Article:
Banks should not be creating our reality

Apparently there is a ‘new reality’ in mortgage banking, says the ANZ’s head of domestic operations, Fred Ohlsson.

Mortgage lending rates will be set by a ‘multi-tiered approach’; there are ‘portfolio risk considerations’ for the banks.

We are being softened up for an Australia where mortgage rates are raised outside the traditional cycle following the Reserve Bank’s assessment at its monthly meeting.

Well, I don’t know about the banks, but a lot of ordinary Australians will be feeling some ‘portfolio risk considerations’ of their own at this direction being taken by the banks.

The talk is positive on the one hand – create different products and rates for different customers and their needs. Great!

And negative on the other hand – our home loan rates will be off the leash. Ok...

When you do the sums, this financial trend means one thing: uncertainty for families planning their spending and budgeting, and also for investors (a major source of rental accommodation).

Looking at the Big Four banks, we now have the CBA and ANZ with a standard variable rate mortgage at 5.25 per cent, while the NAB and Westpac are at 5.32 per cent.

The future for home loan interest rates is for what one commentator calls ‘nano-hikes’. Mortgage rates are now ‘fluid’.

If this affected your credit card rate, or the fees on a personal loan, for example, such flexibility (on the part of the banks) might attract less concern. Indeed, you might expect that product comparison websites and competition between lenders would deliver innovative products and affordable options.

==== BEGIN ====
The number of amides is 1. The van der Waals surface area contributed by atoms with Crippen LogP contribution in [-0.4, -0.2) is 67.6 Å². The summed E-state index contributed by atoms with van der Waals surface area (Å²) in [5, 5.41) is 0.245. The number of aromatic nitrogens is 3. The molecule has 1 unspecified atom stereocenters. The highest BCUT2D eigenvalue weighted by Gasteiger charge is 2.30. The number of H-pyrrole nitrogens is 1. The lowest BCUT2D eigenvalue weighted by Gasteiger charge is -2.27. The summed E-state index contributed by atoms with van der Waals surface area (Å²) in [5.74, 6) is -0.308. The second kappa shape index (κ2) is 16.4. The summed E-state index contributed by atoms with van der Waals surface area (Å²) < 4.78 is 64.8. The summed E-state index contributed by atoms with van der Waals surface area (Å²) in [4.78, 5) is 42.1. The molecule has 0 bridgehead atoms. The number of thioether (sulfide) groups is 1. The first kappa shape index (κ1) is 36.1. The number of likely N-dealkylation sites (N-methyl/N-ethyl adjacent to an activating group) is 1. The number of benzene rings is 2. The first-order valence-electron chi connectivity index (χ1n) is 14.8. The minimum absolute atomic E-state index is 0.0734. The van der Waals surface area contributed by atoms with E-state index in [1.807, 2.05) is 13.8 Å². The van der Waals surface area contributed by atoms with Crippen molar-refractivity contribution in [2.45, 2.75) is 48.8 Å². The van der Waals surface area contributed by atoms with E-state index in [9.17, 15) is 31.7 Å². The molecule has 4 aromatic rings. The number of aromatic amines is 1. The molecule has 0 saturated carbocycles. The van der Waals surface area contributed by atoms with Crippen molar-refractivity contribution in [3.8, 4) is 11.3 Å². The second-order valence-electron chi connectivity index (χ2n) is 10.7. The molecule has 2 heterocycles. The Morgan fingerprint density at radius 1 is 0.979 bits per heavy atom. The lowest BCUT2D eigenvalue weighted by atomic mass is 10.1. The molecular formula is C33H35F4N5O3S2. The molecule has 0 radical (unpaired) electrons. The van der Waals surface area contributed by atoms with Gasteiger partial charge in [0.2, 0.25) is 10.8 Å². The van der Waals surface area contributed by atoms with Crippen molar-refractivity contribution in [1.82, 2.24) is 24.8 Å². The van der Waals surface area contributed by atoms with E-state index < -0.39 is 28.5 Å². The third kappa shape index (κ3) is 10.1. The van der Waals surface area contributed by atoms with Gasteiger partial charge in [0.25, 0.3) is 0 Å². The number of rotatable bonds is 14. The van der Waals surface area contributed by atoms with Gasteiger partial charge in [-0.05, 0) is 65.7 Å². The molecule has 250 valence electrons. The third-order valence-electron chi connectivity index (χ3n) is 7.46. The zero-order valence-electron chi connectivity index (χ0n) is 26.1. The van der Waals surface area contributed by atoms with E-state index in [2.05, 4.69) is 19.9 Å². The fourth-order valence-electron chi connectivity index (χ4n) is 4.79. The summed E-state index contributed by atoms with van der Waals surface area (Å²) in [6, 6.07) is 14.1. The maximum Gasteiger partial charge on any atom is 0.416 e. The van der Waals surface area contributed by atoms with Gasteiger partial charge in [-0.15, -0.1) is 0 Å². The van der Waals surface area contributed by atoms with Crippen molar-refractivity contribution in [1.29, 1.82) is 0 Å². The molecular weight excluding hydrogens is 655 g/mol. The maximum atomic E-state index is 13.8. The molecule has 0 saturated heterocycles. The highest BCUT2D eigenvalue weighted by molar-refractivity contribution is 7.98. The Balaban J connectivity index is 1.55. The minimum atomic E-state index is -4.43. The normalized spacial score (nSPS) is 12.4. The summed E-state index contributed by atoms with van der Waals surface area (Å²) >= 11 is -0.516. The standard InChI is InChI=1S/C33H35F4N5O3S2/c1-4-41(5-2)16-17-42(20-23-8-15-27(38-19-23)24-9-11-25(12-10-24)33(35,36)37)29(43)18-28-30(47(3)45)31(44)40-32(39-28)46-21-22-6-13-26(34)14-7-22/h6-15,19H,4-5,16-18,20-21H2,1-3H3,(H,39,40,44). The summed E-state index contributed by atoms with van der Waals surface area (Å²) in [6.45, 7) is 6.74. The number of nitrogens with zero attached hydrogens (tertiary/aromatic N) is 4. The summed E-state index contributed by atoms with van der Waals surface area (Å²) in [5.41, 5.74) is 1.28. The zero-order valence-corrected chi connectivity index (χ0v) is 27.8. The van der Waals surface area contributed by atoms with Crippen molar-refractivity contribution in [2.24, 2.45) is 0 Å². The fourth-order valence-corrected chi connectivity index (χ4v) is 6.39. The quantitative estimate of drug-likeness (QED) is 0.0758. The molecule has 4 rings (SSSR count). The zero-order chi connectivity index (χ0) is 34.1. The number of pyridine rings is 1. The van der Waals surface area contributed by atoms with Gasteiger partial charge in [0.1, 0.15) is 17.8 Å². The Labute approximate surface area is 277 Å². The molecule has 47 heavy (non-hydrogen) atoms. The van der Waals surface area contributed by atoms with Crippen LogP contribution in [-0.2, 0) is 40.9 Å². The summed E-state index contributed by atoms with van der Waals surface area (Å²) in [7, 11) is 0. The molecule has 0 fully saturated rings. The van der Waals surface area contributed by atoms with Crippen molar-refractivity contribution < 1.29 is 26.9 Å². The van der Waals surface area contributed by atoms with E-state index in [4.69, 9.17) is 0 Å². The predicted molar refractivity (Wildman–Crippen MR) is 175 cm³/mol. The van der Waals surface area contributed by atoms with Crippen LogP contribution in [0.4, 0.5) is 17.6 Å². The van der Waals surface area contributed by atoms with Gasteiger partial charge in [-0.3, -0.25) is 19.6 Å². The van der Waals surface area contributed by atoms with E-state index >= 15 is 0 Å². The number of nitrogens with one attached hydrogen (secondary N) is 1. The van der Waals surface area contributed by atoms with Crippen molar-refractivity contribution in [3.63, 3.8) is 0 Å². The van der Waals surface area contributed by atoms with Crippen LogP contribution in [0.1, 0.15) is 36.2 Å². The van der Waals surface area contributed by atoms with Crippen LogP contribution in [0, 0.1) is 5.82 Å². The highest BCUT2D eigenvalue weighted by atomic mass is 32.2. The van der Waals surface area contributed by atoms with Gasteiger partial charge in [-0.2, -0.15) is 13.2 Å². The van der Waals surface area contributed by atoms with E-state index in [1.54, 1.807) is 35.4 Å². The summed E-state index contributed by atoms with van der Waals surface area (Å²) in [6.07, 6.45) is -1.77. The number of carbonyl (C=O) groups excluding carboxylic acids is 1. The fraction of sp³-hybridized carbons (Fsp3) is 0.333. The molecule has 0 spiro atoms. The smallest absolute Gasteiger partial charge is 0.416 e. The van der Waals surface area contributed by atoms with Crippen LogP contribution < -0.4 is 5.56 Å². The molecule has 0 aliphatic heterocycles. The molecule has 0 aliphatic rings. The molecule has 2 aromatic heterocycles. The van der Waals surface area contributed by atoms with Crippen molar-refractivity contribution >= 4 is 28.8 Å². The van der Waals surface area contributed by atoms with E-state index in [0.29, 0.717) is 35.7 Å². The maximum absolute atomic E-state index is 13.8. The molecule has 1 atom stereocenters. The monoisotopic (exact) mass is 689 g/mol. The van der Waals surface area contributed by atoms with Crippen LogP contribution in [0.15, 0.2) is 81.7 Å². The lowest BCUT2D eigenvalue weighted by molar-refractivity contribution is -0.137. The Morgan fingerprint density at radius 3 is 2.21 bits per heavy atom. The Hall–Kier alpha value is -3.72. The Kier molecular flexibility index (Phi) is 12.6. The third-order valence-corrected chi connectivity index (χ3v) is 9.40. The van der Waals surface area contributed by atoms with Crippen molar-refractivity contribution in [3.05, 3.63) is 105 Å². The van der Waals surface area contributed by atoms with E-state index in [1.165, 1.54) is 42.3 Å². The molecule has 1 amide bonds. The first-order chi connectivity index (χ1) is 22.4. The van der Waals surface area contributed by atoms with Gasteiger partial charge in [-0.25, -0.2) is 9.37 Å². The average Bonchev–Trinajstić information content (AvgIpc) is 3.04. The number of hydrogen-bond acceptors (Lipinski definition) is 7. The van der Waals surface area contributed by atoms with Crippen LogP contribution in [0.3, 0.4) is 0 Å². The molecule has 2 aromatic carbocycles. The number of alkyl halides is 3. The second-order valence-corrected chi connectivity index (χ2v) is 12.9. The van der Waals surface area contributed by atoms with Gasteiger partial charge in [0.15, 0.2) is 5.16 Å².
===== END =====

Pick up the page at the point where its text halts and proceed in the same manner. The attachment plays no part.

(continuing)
Do the same thing with home loans and the impact could be far reaching because household stability is in play and at risk. 

It is not an easy thing to switch lenders when you have a mortgage to discharge and all the associated accounts and cards to cancel. We are not ‘fluid’ in response.

In the year to March 31, home prices climbed 18.9 per cent in Sydney and 15.9 per cent in Melbourne. That’s a problem.

Financial regulators are expressing their fears of a housing price bubble. Governments and Oppositions are looking for policies to limit housing investment and perhaps change the property tax regime.

Again, unsettling home owners, those planning to buy their first home and those saving for their future via property investment.

It seems like every financial commentator or expert is expressing the need for calm and caution – while simultaneously almost urging on a spectacular bursting of the bubble.

Bank profits may be down a little for some, but the Commonwealth Bank’s statutory net profit after tax (NPAT) for the six months ended 31 December 2016 was $4,895 million - a six per cent increase on the prior comparative period.

I ask: how much profit is enough?

Our banks are in a privileged place in society thanks to their customers, shareholders and government. A sweet spot.

Is it up to the banks to tell everyone there is a ‘new reality’ in town, implying we have to get used to it? (Americans didn’t do so well when their banks roared away, did they?)

But do you get the feeling here that, almost like young children, the banks sense the Reserve has lost the tenacity of its grip on mortgage rates, and they are probing every opportunity to see how far they can go before someone in (prudential) authority yells ‘Enough!’?

Greg Aplin is a NSW MP for Albury.